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The Dreaded Left Turn And Fault In Auto Accident Claims

In the world of a car accident attorney, few things bring more cases to their office than the left turn. Especially with turns that occur in areas like two-lane roads and ones with center turn lanes, there are plenty of ways an accident can occur. Figuring out fault in these cases can be tricky so it helps to know how a car accident lawyer might see your case. Let's take a look at three of the top issues an attorney might bring up while discussing a claim related to a left turn.

Split Responsibility 

Very few incidents are 100% one person's fault. The way the legal system handles this issue is by only giving a percentage of what the most at-fault driver was deemed responsible to the injured party or parties.

Suppose a claims adjuster proposed a settlement with you based on the idea that you were only 20% at-fault in the case. This presumes the other party was 80% at-fault. Instead of getting 100% of the cost of replacing your vehicle, paying medical bills and covering future earnings, you'd receive 80% of the total damages in your case.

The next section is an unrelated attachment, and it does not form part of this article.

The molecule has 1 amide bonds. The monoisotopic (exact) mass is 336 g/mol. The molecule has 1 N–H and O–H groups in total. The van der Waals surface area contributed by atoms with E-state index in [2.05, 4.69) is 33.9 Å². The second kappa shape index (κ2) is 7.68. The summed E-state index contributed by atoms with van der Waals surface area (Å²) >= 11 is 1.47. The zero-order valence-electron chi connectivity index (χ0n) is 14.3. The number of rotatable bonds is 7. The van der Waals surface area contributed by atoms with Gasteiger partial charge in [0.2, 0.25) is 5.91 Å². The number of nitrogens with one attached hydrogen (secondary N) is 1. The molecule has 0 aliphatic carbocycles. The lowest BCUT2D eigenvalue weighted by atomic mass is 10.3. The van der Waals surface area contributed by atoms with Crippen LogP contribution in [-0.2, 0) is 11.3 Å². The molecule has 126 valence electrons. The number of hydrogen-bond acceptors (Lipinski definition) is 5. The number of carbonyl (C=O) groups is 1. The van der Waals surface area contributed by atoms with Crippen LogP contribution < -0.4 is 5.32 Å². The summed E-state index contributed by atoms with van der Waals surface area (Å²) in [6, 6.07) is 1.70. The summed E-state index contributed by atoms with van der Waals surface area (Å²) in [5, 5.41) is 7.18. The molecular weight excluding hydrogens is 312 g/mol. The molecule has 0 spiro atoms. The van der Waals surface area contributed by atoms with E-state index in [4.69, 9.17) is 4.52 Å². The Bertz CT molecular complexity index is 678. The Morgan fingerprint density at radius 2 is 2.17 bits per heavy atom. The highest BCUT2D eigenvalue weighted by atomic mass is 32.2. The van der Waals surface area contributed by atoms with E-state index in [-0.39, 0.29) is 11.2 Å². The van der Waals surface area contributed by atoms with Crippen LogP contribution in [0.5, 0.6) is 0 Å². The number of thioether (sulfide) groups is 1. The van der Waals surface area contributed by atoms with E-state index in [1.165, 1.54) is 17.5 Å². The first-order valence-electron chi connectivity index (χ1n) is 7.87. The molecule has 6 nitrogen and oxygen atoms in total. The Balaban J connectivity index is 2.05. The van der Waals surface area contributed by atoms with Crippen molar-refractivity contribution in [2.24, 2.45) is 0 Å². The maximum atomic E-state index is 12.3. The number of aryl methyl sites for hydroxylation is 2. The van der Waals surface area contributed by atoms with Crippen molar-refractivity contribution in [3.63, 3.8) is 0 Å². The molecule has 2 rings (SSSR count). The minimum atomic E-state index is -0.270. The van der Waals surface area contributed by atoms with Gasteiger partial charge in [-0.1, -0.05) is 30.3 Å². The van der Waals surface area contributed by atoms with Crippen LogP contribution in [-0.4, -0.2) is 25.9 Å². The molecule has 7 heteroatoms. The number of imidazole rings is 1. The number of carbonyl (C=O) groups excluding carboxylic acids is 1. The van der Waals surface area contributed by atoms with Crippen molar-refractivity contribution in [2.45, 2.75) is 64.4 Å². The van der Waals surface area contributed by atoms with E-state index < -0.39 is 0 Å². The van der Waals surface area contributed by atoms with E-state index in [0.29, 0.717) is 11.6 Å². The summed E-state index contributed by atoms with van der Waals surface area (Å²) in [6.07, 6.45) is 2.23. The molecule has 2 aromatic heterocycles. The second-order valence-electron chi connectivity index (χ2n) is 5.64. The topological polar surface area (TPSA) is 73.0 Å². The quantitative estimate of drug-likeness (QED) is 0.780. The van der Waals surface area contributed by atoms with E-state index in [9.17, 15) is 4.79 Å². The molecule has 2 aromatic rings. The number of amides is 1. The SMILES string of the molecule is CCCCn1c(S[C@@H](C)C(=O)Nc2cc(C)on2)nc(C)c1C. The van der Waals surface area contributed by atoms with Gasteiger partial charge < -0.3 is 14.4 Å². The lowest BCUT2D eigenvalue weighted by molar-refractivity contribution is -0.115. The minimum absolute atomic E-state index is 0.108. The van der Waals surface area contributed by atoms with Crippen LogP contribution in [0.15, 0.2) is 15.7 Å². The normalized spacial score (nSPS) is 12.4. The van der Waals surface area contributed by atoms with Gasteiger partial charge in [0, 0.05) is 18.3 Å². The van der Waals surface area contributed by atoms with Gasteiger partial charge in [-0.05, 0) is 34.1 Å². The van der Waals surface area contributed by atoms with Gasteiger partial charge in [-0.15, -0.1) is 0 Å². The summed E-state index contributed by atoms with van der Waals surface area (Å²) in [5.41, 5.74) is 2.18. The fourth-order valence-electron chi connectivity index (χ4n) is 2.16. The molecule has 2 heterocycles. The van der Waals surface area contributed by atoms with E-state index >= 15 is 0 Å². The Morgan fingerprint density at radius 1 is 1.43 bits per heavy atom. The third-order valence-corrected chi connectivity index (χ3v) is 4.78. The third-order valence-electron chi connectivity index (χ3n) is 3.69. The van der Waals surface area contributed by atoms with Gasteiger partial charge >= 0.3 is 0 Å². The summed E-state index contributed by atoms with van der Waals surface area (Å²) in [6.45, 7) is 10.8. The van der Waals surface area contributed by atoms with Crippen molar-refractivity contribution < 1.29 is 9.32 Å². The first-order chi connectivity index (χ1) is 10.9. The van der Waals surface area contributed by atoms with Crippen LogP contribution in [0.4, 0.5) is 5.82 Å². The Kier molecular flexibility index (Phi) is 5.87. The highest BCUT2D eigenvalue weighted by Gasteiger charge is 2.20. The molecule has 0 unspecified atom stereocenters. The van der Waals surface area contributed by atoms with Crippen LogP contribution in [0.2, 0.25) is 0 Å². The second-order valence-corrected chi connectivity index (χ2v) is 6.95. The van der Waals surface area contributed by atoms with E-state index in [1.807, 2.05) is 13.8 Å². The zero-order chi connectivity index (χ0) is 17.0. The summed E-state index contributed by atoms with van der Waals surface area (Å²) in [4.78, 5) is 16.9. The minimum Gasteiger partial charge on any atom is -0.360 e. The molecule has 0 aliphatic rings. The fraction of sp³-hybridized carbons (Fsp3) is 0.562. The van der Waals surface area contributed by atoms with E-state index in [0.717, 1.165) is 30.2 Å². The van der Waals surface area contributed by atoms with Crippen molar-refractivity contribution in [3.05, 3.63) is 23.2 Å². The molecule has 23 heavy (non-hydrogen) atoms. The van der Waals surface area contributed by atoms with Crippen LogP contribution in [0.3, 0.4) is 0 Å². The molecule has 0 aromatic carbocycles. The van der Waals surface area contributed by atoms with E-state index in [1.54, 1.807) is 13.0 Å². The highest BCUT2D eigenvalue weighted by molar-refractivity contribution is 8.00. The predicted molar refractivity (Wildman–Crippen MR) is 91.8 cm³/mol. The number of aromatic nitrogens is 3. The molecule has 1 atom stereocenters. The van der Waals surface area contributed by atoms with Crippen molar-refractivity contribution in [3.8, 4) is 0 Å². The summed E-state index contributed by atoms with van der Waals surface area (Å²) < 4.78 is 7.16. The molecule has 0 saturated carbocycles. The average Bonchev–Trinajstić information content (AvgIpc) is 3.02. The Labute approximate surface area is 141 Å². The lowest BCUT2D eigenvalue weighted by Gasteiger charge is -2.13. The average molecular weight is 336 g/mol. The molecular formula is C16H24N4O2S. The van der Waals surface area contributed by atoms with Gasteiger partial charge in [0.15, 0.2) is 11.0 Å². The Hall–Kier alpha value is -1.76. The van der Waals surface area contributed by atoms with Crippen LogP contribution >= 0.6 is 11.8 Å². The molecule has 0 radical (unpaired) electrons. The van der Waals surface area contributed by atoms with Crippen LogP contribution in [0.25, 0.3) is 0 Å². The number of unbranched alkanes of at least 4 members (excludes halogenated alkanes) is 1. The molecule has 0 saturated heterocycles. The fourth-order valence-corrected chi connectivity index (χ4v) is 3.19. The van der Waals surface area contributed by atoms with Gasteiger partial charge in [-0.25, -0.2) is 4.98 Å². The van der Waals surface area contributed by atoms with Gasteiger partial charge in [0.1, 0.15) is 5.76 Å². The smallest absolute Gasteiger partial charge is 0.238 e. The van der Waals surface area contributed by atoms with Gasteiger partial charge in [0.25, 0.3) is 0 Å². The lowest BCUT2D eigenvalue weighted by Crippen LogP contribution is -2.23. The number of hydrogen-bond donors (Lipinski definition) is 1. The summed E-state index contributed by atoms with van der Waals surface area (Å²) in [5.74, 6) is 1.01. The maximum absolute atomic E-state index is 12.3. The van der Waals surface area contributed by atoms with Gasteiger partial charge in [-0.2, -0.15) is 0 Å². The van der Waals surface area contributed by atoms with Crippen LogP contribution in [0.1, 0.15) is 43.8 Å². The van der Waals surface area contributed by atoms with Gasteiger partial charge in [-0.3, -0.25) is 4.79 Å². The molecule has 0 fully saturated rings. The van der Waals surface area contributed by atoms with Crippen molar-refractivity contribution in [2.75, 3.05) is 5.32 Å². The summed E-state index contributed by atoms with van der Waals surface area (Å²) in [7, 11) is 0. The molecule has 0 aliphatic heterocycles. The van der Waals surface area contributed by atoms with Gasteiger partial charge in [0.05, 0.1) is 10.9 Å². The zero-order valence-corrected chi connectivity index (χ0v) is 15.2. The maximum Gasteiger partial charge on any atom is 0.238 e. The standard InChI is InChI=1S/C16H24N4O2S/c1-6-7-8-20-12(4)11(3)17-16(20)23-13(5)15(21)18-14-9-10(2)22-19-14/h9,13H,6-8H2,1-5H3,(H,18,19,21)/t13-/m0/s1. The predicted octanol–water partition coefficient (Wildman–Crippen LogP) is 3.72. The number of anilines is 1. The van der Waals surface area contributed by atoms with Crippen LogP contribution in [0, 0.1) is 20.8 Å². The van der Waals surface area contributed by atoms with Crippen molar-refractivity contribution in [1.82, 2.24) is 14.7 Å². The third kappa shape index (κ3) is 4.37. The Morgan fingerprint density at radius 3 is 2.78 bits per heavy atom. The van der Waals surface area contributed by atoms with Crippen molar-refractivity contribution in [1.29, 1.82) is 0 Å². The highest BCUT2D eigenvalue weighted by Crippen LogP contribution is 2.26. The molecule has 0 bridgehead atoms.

Duty of Care

In the case of a left-hand turn, in particular, there is a duty of care that both drivers have to observe. The person hanging a left-hand turn has to check that there aren't any cars approaching in the lanes they're about to cross. They also have to check for vehicles leaving the area where they're turning into, such as a parking lot. Drivers approaching them also have to take reasonable steps to prevent accidents from occurring.

This is where responsibility tends to get divided up between two drivers. An approaching driver might have been speeding, for example. At the same time, the turning driver may not have looked for oncoming traffic.

No-Fault States

12 U.S. states employ what is called a no-fault insurance system. This means the majority of cases will be paid out by the insurance company based on the drivers' policies, limiting total damages.

Notably, each of these states has exceptions for catastrophic injuries. If you suffered a broken arm, for example, you'd likely be routed into the no-fault part of the claims system. If a car accident lawyer could prove the damage to the arm was catastrophic, such as limiting your ability to ever do your job again, then you might have grounds to seek greater damages.